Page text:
We knew that American Apparel had very liberal views on immigration reform, but not this liberal. The company is under fire from U.S immigration officials for allegedly hiring about 1,600 employees who are not eligible to work in the United States. An additional 200 employees are said to have “discrepancies in their work records.” Officials are threatening to deport the workers if they are unable to prove legal residence in the U.S. American Apparel’s founder and CEO, Dov Charney, who was born in Canada, said in a statement, “It is the company’s hope — and my personal hope as an immigrant myself — that these employees are able to confirm their work authorization so that they may continue to work at American Apparel.” [Stylist.com]
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Sex And Drugs At Cirque Du Soleil

Yes, I buy American Apparel clothing from time to time. No, I am not a fan of their ad campaigns—I refer to them as “hipster porn.” When I heard about their sleazebag CEO, Dov Charney, and his alleged sexual indiscretions with employees, I was even less motivated to spend $50 on assless tights. But I am a longtime fan of Cirque du Soleil and their amazing combo of acrobatics, dance, and performance. So I was kind of shocked when I heard about the new unauthorized, tell-all biography, called Guy Laliberté: The Fabulous Story of the Creator of the Cirque du Soleil about Cirque’s impresario. Apparently, he adds a whole new meaning to the term “circus freak.”‘ Could this clown be the next Dov Charney? [Independent] Keep reading »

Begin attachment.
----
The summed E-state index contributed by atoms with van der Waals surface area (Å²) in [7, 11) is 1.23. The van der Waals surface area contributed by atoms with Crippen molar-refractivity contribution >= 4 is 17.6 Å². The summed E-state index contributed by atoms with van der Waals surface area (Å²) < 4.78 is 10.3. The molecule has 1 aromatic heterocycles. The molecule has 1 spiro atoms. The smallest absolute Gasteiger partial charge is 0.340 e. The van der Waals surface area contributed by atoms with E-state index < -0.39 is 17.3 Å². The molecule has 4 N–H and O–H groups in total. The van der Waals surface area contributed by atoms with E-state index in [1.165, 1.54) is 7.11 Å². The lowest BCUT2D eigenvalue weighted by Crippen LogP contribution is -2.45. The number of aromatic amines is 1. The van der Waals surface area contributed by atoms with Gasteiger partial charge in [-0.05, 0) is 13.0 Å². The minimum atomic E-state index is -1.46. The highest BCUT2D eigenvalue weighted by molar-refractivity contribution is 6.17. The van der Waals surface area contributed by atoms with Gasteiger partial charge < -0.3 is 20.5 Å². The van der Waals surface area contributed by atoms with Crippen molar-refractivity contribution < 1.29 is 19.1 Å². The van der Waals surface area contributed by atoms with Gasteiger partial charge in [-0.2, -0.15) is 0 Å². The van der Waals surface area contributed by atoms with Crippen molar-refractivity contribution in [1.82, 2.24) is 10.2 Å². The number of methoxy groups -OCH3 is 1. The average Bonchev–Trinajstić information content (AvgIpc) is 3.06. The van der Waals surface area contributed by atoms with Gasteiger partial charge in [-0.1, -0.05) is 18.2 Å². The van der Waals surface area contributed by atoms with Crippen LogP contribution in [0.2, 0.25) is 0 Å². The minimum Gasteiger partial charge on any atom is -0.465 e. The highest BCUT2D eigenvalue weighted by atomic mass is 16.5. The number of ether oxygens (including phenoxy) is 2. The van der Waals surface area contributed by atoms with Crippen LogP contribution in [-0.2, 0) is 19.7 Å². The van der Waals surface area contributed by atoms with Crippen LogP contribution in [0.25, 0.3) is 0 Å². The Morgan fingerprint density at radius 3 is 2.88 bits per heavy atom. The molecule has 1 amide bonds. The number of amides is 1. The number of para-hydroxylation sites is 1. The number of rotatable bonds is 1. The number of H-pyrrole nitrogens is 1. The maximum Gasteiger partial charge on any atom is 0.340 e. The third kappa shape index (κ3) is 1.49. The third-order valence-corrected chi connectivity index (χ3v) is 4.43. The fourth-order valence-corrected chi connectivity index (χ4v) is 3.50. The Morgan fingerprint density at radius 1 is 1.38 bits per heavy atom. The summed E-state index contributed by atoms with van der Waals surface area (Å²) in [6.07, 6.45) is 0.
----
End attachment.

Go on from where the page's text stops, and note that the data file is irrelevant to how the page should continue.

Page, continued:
Stop Trying to Make Scrunchies Happen, American Apparel

We’ve kept silent while Dov Charney has screwed around with fashion.

We put up with the pervy advertisements.

We put up with Charney masturbating in front of a Jane reporter.

We put up with his numerous sexual harassment lawsuits.

We put up with messing with our main mensch, Woody Allen.

But we’re not going to take it anymore—the scrunchies must be stopped. Keep reading »

Woody Allen Beats Off American Apparel

American Apparel is known for perverse ads which feature their scantily dressed female employees. Although, CEO Dov Charney has already been sued by some of his former employees, he believes in equal opportunity, or so he said in a deposition tape, “I frequently drop my pants to show people my new product.” Vomit. But now someone with a little more to his name is suing American Apparel. Woody Allen, who was featured in a few ads in 2007, including a billboard in New York City, is suing the company for using his image. If you’re afraid to see Woody bent over wearing nothing but a neon g-string and some tube socks, fear not, the ad is actually just of his face — a shot of him dressed up like a Hasidic Jew from his classic romantic comedy Annie Hall. According to our friend Nachshon, who translated, the ad’s slogan reads in Yiddish, “The Holy Rebbie,” which essentially means Woody Allen is Dov Charney’s perv hero. Allen isn’t honored, and just slapped American Apparel with a $10 million dollar lawsuit. While Charney might get away with the ads by calling them “parodies”, it’s comical that someone found a way to make Woody Allen feel violated. [Ad Week]